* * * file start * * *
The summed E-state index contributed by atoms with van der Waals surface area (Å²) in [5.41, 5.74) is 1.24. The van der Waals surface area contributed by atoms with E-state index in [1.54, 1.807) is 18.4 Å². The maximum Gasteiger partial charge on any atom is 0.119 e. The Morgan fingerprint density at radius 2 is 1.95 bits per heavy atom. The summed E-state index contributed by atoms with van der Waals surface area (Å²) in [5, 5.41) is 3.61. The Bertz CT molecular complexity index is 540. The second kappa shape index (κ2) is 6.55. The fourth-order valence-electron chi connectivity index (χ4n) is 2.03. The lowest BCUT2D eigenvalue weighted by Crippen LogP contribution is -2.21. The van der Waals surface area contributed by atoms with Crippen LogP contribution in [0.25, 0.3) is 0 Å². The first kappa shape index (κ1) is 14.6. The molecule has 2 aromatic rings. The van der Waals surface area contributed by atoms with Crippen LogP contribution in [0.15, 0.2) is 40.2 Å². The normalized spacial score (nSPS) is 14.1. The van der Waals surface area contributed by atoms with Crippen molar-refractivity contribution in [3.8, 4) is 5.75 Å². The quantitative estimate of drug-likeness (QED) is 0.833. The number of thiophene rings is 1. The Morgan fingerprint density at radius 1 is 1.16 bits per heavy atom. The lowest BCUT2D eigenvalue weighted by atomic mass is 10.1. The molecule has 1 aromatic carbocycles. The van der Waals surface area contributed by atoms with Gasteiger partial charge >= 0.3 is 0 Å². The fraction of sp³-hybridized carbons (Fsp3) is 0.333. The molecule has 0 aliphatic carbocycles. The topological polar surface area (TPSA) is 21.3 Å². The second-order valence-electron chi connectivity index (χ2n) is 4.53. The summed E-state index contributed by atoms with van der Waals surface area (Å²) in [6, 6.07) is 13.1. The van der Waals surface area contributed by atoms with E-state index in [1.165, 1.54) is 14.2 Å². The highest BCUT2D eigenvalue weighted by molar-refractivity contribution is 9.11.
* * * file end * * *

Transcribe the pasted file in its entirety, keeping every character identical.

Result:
The summed E-state index contributed by atoms with van der Waals surface area (Å²) in [5.41, 5.74) is 1.24. The van der Waals surface area contributed by atoms with E-state index in [1.54, 1.807) is 18.4 Å². The maximum Gasteiger partial charge on any atom is 0.119 e. The Morgan fingerprint density at radius 2 is 1.95 bits per heavy atom. The summed E-state index contributed by atoms with van der Waals surface area (Å²) in [5, 5.41) is 3.61. The Bertz CT molecular complexity index is 540. The second kappa shape index (κ2) is 6.55. The fourth-order valence-electron chi connectivity index (χ4n) is 2.03. The lowest BCUT2D eigenvalue weighted by Crippen LogP contribution is -2.21. The van der Waals surface area contributed by atoms with Crippen LogP contribution in [0.25, 0.3) is 0 Å². The first kappa shape index (κ1) is 14.6. The molecule has 2 aromatic rings. The van der Waals surface area contributed by atoms with Crippen LogP contribution in [0.15, 0.2) is 40.2 Å². The normalized spacial score (nSPS) is 14.1. The van der Waals surface area contributed by atoms with Crippen molar-refractivity contribution in [3.8, 4) is 5.75 Å². The quantitative estimate of drug-likeness (QED) is 0.833. The number of thiophene rings is 1. The Morgan fingerprint density at radius 1 is 1.16 bits per heavy atom. The lowest BCUT2D eigenvalue weighted by atomic mass is 10.1. The molecule has 1 aromatic carbocycles. The van der Waals surface area contributed by atoms with Gasteiger partial charge >= 0.3 is 0 Å². The fraction of sp³-hybridized carbons (Fsp3) is 0.333. The molecule has 0 aliphatic carbocycles. The topological polar surface area (TPSA) is 21.3 Å². The second-order valence-electron chi connectivity index (χ2n) is 4.53. The summed E-state index contributed by atoms with van der Waals surface area (Å²) in [6, 6.07) is 13.1. The van der Waals surface area contributed by atoms with E-state index in [1.165, 1.54) is 14.2 Å². The highest BCUT2D eigenvalue weighted by molar-refractivity contribution is 9.11.